Kitchener-Waterloo·HAPPINESS COLUMN

Why we sweat the small stuff in times of big stress

If you’re finding that the little things are wearing you down right now, you're not alone. Little stressors that we’d normally ignore are suddenly driving us up the wall. This is normal and CBC Happiness columnist Jennifer Moss shares some emotional tools we can to lean on to better handle the small stuff while mentally fighting the big battles.

'There is no right way to feel right now' reminds CBC Happiness columnist Jennifer Moss

If coworkers forgetting to turn off their mic during a video conference is enough to make you scream — it's not entirely your fault. When stressed, our nervous system has a hard time distinguishing between serious and less-serious threats.

If you're finding that the little things are wearing you down right now, you're not alone.

Little stressors that we'd normally ignore are suddenly driving us up the wall. Maybe you feel overly frustrated because you can't get a haircut or run a simple errand, or homeschooling is proving to be harder than you thought. Maybe the noise in the house makes you want to scream in your pillow, "No more loud noises!"

This is all normal.

But there are some emotional tools we can lean on to better handle the small stuff while mentally battling the big stuff. 

The science of 'small' stress

Famously, we've been encouraged for years not to sweat the small stuff. But what if I told you — it's not that easy? Our nervous system isn't very good at distinguishing between emotional and physical threats. Our body can react to the everyday stresses just as strongly as to a true life-or-death situation, like what we are dealing with now during COVID-19.

And the more our emergency stress system is activated, the easier it is to trigger and the harder it is to shut off.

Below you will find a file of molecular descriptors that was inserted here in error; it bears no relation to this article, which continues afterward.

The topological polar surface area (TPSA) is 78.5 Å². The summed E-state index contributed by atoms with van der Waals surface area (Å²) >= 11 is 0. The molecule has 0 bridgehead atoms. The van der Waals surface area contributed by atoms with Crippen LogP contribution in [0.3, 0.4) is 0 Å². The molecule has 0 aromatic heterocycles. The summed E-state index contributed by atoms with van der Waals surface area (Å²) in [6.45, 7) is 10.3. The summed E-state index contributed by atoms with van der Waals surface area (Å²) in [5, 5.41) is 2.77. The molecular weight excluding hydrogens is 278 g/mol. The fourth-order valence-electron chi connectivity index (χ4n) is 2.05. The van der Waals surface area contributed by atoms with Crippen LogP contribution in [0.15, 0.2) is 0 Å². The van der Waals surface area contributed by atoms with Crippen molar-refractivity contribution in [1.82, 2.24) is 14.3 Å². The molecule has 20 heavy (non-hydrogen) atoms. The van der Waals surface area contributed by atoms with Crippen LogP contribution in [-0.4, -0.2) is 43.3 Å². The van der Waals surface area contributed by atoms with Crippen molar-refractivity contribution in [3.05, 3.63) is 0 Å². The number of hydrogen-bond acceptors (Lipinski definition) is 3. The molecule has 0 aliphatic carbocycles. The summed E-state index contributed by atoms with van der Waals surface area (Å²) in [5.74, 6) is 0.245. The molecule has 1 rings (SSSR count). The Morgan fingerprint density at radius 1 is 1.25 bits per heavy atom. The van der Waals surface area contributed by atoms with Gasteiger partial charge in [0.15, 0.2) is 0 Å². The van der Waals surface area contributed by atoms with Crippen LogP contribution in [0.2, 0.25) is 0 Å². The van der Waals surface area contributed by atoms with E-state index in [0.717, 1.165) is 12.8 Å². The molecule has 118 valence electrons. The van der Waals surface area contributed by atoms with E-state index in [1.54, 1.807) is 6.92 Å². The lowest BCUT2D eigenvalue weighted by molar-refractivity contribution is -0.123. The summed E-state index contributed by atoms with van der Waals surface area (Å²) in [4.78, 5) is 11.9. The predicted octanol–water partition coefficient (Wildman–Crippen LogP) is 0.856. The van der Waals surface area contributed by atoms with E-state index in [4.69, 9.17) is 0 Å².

The most dangerous thing about stress is that we normalize it. We don't notice how much it's affecting us, but it shows up in our everyday actions and behaviours.

Perhaps the most impactful outcome of stress is poor sleep. One major study found that after just 17 hours without sleep, our alertness is similar to the effects of a blood alcohol concentration of 0.05%, which is considered "impaired" if you were operating a car in Ontario.

Lack of sleep also impacts our ability to problem solve, we are more forgetful and less coordinated, our coping skills are diminished. So here we are, dealing with this major stress of a global pandemic, and now we can't figure out how to run a videoconference call, we're bumping into stuff all the time, we're forgetting where we put our wallet or keys, we're way more irritable.

All of that comes out as sweating the small stuff, but it's actually just a by-product of being overwhelmed emotionally and physically by the big stress.

Resetting a new normal

There was a recent story about a manager who, leading a videoconferencing call, accidentally switched on the filters. She didn't know how to turn it off, so she just led the entire meeting as a potato.

She and her team were so good-humoured about it, but these moments of levity can turn to frustration when we haven't slept or feel consistently stressed out. It causes our reactions to be volatile and inconsistent. They can make us laugh or they can make us cry. Add that to our new lack of routine and learning how to work from home for the first time, and it's a recipe for an overreaction.

Do we need a routine right now? My answer is yes, but with some caveats.

Many people have shared with me anecdotally that they appreciate this new freedom from their previously overly-curated lives — this has helped them reset their priorities. But they've also shared that some semblance of routine is helpful to keep their worrying minds at ease.